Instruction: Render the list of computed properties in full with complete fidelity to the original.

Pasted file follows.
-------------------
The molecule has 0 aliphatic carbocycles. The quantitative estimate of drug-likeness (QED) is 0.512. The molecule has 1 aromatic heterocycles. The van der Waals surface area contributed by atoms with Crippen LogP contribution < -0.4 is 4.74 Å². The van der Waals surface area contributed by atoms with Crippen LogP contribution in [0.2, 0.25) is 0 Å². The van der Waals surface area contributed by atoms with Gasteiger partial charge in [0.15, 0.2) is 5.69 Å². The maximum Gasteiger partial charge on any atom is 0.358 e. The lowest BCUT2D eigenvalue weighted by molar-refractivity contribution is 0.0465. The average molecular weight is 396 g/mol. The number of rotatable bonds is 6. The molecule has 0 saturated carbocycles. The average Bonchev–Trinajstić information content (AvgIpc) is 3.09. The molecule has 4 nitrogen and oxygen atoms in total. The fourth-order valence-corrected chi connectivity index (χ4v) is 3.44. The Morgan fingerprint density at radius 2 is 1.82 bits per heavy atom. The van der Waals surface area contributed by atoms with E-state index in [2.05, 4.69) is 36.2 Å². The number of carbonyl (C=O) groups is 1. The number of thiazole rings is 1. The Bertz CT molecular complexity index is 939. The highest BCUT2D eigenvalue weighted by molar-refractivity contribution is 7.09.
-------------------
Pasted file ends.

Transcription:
The molecule has 0 aliphatic carbocycles. The quantitative estimate of drug-likeness (QED) is 0.512. The molecule has 1 aromatic heterocycles. The van der Waals surface area contributed by atoms with Crippen LogP contribution < -0.4 is 4.74 Å². The van der Waals surface area contributed by atoms with Crippen LogP contribution in [0.2, 0.25) is 0 Å². The van der Waals surface area contributed by atoms with Gasteiger partial charge in [0.15, 0.2) is 5.69 Å². The maximum Gasteiger partial charge on any atom is 0.358 e. The lowest BCUT2D eigenvalue weighted by molar-refractivity contribution is 0.0465. The average molecular weight is 396 g/mol. The number of rotatable bonds is 6. The molecule has 0 saturated carbocycles. The average Bonchev–Trinajstić information content (AvgIpc) is 3.09. The molecule has 4 nitrogen and oxygen atoms in total. The fourth-order valence-corrected chi connectivity index (χ4v) is 3.44. The Morgan fingerprint density at radius 2 is 1.82 bits per heavy atom. The van der Waals surface area contributed by atoms with E-state index in [2.05, 4.69) is 36.2 Å². The number of carbonyl (C=O) groups is 1. The number of thiazole rings is 1. The Bertz CT molecular complexity index is 939. The highest BCUT2D eigenvalue weighted by molar-refractivity contribution is 7.09.